The Children of Athamas: Phrixos and Helle (page 183 lower)

Chapter 5: The Line of Deukalion

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Scholion at Pindar, Pythian 4.288a – Scholia vetera in Pindari carmina, Vol. 2, pp. 136-37, ed. A.B Drachman. Leipzig 1903.

Greek Text

Pseudo-Eratosthenes, Katasterismoi 19 – Mythographi Graeci vol. 3.1, p. 23, ed. A. Olivieri. Leipzig 1897  =  ♠ Hesiod, Ehoiai (Catalogue of Women) fr 68 MW – Fragmenta Hesiodea, p. 43, ed. R. Merkelbach and M. L. West. Oxford 1967.  =  Pherekydes 3F99 Die Fragmente der griechischen Historiker 1, p. 87, ed. F. Jacoby, 2d ed. Leiden 1957.

Greek Text

Pindar, Pythian 4.68

I will offer him, and the all-golden fleece of the ram, to the Muses as a theme for song.  Greek Text

Pyndar, Pythian 4.159-62

For Phrixus asks us to bring his soul home, going to the halls of Aeetes, and to recover the deep-fleeced hide of the ram, on which he was once saved from the sea and from the impious weapons of his stepmother.  Greek Text

Euripides, Phrixos B Tragicorum Graecorum Fragmenta, pp. 626-32, ed. A. Nauck, 2nd ed. Leipzig 1889.

Greek Text

Hyginus, Fabulae 3

PHRIXUS: While Phrixus and Helle under madness sent by Liber were wandering in a forest, Nebula their mother is said to have come there bringing a gilded ram, offspring of Neptune and Theophane. She bade her children to mount it, and journey to Colchis to King Aeetes, son of Sol, and there sacrifice the ram to Mars. This they were said to have done, but when they had mounted, and the ram had carried them over the sea, Helle fell from the ram; from this sea was called Hellespont. Phrixus, however, was carried to Colchis Colchis, where, as his mother had bidden, he sacrificed the ram, and placed its gilded fleece in the temple of Mars — the very fleece which, guarded by a dragon, it is said Jason, son of Aeson and Alcimede, came to secure. But Aeetes gladly welcomed Phrixus, and gave him his daughter Chalciope in marriage. She later bore him children, but Aeetes feared that they would drive him from his kingdom, because he had been warned by prodigies to beware of death at the hands of a foreigner, a son of Aeolus. Therefore he killed Phrixus. But Phrixus’ sons — Argus, Melas, and Cylindrus — took ship to go to their grandfather Athamas. They were shipwrecked, however, and Jason, on his trip for the fleece, rescued them from the island of Dia, and took them back to their mother Chalciope. By her favour he was recommended to her sister Medea.  Latin Text

Hesiod, Aigimios fr 299 MW – Fragmenta Hesiodea, p. 154, ed.  Merkelbach and M.L. West. Oxford 1967.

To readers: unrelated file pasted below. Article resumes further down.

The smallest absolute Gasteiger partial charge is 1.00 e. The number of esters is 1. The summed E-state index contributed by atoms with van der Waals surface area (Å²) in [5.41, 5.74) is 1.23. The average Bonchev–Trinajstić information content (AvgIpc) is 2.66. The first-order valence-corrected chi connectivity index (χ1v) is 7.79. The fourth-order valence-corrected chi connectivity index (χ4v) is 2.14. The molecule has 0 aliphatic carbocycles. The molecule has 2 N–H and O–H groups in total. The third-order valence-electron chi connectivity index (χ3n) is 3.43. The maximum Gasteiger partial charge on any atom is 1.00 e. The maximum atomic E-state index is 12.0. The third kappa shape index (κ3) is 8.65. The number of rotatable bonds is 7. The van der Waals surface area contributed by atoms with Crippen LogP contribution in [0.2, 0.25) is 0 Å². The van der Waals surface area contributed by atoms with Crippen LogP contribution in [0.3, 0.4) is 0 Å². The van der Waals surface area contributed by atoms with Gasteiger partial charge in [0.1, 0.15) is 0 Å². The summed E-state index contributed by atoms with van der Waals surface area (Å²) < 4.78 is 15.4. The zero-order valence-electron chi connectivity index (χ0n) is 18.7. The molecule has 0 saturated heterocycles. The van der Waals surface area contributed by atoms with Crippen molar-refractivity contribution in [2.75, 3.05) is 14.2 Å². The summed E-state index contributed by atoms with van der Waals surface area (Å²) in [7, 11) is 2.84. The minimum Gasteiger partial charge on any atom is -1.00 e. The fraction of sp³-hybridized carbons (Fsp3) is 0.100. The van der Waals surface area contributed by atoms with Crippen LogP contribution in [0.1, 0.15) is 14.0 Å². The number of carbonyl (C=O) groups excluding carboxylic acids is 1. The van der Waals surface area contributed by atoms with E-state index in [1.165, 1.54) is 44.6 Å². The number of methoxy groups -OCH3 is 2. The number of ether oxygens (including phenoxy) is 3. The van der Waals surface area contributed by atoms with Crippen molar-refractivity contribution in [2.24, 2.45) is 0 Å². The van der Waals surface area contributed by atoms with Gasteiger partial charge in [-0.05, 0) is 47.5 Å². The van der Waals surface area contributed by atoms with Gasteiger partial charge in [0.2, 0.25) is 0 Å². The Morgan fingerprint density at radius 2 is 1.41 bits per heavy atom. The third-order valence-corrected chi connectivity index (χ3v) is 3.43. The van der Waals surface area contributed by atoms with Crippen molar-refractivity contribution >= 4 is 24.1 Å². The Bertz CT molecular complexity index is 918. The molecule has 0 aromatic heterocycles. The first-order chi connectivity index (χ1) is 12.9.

Hesiod, Megalai Ehoiai (Great Catalogue of Women) fr 254 MW – Fragmenta Hesiodea, p. 124, ed. R. Merkelbach and M. L. West. Oxford 1967.

Scholion at Apollonios of Rhodes, Argonautica 2.178: Hesiod in the Great Catalogue of Women says that Phineus was disabled because he showed the way to Phrixos, and in the third Catalogue, because he chose a long life over eyesight.  (Transl. E. Bianchelli)

Hesiod, Megalai Ehoiai (Great Catalogue of Women) fr 255 MW – Fragmenta Hesiodea, p. 124, ed. R. Merkelbach and M. L. West. Oxford 1967.

Pherekydes 3F106 – Die Fragmente der griechischen Historiker 1, p. 88, ed. F. Jacoby, 2d ed. Leiden 1957

Scholion at Apollonios of Rhodes, Argonautica 1.4: Apollonios calls the ship Argo from Argos who had built it; Pherekydes from Argos son of Phrixos.  (Transl. E. Bianchelli)

Hesiod fr 254 MW – See above

Akousilaos 2F38 – Die Fragmente der griechischen Historiker 1, p. 56, ed. F. Jacoby, 2d ed. Leiden 1957.

Pherekydes 3F25 – Die Fragmente der griechischen Historiker 1, p. 68, ed. F. Jacoby, 2d ed. Leiden 1957.

Apollonios of Rhodes, Argonautika 2.1147-56

And him [ Phrixus] did Aeetes receive in his palace, and with gladness of heart gave him his daughter Chalciope in marriage without gifts of wooing. From those two are we sprung. But Phrixus died at last, an aged man, in the home of Aeetes; and we, giving heed to our father’s behests, are journeying to Orehomenus to take the possessions of Athamas. And if thou dost desire to learn our names, this is Cytissorus, this Phrontis, and this Melas, and me ye may call Argus.  Greek Text

Herodoros 31F39 – Die Fragmente der griechischen Historiker 1, p. 223, ed. F. Jacoby, 2d ed. Leiden 1957

Scholion at Apollonios of Rhodes,  Argonautika 2. 1122  Argos spoke first]  one of the children of Phrixus. Herodoros says that they had been born by Chalkiope daughter of Aietes.  (Transl. E. Bianchelli)

Pherekydes 3F101 – Die Fragmente der griechischen Historiker 1, p. 87, ed. F. Jacoby, 2d ed. Leiden 1957.

Epimenides 3B12 – Die Fragmente der Vorsokratiker vol. 1, p. 35, ed. H. Diels and W. Kranz. 6th ed. Berlin 1951.

Simonides 576 PMG – Poetae Melici Graeci, p. 296, ed. D. L. Page. Oxford 1962.

Akousilaos 2F37 – Die Fragmente der griechischen Historiker 1, p. 56, ed. F. Jacoby, 2d ed. Leiden 1957.

Scholion at Apollonios of Rhodes, Argonautika 4.1147:  About the hide most say that it was golden. However Akousilaos in About the Genealogies says that it grew purple from the sea.  (Transl. E. Bianchelli)

Hekatoios 1F17 – Die Fragmente der griechischen Historiker, vol. 1, p. 10, ed. F. Jacoby, 2d ed. Leiden 1957.

Apollonios of Rhodes, Argonautika 1.256-57

Would that the dark wave, when the maiden Helle perished, had overwhelmed Phrixus too with the ram.  Greek Text

Edited by Elena Bianchelli, Senior Lecturer of Classical Languages and Culture, Univ. of Georgia, February 2022

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